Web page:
There are many descriptions of Francesco's consummate skill as a performer, those that heard him were transfixed by the 'angelic sound of the divine Francesco'. None, however, is more telling than that of Pontus de Tyard, who in describing the powers of music, relates the story told him by Jacques Descartes de Ventemille of a performance by Francesco:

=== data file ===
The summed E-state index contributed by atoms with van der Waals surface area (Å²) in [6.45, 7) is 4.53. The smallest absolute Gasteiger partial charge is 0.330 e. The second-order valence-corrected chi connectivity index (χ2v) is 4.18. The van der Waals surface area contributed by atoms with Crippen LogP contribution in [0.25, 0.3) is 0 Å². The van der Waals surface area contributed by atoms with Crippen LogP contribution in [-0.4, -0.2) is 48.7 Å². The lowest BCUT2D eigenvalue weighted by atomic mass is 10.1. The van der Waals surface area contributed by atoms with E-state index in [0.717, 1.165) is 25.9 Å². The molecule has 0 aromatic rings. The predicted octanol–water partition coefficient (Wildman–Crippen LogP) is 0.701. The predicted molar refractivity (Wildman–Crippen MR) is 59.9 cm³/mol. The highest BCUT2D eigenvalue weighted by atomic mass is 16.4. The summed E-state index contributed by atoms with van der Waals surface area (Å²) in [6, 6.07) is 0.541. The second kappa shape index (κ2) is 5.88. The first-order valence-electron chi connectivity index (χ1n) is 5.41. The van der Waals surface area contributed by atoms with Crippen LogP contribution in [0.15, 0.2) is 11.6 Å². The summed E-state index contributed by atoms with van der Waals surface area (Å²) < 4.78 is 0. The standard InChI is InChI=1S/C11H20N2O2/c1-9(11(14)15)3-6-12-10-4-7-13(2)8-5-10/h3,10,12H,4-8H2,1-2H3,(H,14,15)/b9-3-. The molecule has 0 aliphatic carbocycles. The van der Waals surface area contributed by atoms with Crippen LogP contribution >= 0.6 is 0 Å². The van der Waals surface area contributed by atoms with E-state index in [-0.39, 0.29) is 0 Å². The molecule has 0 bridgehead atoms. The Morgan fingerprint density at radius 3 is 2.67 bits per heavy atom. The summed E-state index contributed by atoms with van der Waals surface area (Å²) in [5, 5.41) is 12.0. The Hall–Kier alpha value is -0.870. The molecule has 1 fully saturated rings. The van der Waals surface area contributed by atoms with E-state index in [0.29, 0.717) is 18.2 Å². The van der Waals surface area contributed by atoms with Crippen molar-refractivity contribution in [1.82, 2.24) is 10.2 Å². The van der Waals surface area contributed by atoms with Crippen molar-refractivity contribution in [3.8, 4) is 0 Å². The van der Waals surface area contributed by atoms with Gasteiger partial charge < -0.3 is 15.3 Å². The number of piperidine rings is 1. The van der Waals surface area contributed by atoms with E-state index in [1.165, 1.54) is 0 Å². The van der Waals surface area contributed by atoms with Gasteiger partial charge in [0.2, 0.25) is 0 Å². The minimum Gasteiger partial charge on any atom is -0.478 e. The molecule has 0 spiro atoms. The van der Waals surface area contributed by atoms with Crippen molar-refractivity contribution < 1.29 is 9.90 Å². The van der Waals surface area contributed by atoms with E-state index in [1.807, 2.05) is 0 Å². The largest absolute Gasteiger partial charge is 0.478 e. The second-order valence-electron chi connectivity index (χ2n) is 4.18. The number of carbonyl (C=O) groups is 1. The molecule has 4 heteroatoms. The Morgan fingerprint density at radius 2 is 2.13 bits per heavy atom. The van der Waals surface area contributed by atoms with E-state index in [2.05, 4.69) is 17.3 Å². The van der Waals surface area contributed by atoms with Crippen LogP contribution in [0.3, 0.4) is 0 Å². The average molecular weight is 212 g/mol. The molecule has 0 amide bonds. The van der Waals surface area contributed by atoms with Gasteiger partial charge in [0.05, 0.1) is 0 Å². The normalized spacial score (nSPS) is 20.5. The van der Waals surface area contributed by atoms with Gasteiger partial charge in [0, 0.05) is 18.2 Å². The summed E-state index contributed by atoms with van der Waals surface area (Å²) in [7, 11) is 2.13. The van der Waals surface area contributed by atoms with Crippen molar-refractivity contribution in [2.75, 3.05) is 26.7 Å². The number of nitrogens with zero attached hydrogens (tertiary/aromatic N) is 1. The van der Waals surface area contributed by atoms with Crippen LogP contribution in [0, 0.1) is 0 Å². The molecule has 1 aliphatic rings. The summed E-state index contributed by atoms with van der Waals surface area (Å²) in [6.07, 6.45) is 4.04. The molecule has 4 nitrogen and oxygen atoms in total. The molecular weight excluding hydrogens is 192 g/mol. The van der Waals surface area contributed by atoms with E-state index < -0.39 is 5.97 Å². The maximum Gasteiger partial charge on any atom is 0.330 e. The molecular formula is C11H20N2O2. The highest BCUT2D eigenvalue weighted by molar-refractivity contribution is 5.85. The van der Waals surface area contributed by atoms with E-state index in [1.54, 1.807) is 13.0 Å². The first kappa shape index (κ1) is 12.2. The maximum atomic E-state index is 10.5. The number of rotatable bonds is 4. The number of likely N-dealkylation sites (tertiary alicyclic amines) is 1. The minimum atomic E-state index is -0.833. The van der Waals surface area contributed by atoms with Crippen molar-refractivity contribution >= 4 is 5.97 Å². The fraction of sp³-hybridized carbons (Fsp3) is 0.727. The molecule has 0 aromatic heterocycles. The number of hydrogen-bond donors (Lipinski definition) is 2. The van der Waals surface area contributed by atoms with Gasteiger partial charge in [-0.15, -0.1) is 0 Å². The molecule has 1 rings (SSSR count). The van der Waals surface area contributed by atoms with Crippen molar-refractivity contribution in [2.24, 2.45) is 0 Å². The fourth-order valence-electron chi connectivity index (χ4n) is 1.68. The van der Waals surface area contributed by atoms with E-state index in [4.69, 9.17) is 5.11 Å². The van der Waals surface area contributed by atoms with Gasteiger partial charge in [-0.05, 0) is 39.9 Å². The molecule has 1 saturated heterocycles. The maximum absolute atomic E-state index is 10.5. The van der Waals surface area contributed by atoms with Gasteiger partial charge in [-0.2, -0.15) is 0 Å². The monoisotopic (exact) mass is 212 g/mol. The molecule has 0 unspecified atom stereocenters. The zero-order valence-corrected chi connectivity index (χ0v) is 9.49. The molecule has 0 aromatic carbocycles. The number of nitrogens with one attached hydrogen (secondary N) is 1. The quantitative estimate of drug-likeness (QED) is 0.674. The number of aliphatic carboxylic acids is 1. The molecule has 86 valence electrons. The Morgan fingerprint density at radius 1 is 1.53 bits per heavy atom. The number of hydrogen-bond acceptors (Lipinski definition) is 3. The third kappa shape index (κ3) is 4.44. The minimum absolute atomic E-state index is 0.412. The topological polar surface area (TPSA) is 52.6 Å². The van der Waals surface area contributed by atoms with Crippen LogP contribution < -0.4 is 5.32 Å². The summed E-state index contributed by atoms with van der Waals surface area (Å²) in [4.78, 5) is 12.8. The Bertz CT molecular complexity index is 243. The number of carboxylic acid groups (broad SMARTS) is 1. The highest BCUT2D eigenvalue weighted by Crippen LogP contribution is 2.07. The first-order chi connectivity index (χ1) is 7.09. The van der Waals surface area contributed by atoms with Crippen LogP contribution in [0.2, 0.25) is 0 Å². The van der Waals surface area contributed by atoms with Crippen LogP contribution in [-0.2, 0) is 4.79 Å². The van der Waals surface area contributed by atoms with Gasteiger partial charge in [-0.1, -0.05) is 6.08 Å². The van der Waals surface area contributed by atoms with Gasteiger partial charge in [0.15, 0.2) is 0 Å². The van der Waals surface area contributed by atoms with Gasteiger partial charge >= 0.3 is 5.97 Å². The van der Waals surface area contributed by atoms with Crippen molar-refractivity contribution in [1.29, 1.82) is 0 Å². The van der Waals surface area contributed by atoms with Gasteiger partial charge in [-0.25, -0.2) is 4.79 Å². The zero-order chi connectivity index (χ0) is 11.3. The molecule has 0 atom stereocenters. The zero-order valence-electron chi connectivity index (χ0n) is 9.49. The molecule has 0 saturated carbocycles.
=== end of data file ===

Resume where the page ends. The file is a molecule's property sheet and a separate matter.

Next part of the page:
'Music is the sovereign mistress for solacing grief, appeasing wrath, curbing boldness, tempering desire, healing sorrow, easing the misery of poverty, dispelling weakness, and soothing the pangs of love. You could relate a great number of ancient stories on this subject, but you would hardly find one of a more striking proof than that which was recently told us to the same end by Monsieur de Ventemille… who while staying in Milan… was invited to a sumptuous banquet given in honour of one of the most illustrious groups of the city and in the house of the same elegance where, among other pleasures of rare things assembled for the happiness of these select people, appeared Francesco da Milano - a man who is considered to have attained the end (if such is possible) of perfection in playing the lute well. The tables being cleared, he chose one, and as if tuning his strings, sat on the end of a table seeking out a fantasia. He had barely disturbed the air with three strummed chords when he interrupted conversation which had started among the guests. Having constrained them to face him, he continued with such a ravishing skill that little by little, making the strings languish under his fingers in his sublime way, he transported all those who were listening into so pleasurable a melancholy that - one leaning his head on his hand supported by his elbow, and another sprawling with his limbs in careless deportment, with gaping mouth and more than half closed eyes, glued (one would judge) to those strings (of the lute), and his chin fallen on his breast, concealing his countenance with the saddest taciturnity ever seen - they remained deprived of all senses save that of hearing, as if the spirit, having abandoned all the seats of the senses, had retired to the ears in order to enjoy the more at its ease so ravishing a harmony; and I believe (said M. de Ventemille) that we would be there still, had he not himself - I know not how - changing his style of playing with a gentle force, returned the spirit and the senses to the place from which he had stolen them, not without leaving as much astonishment in each of us as if we had been elevated by an ecstatic transport of some divine frenzy.'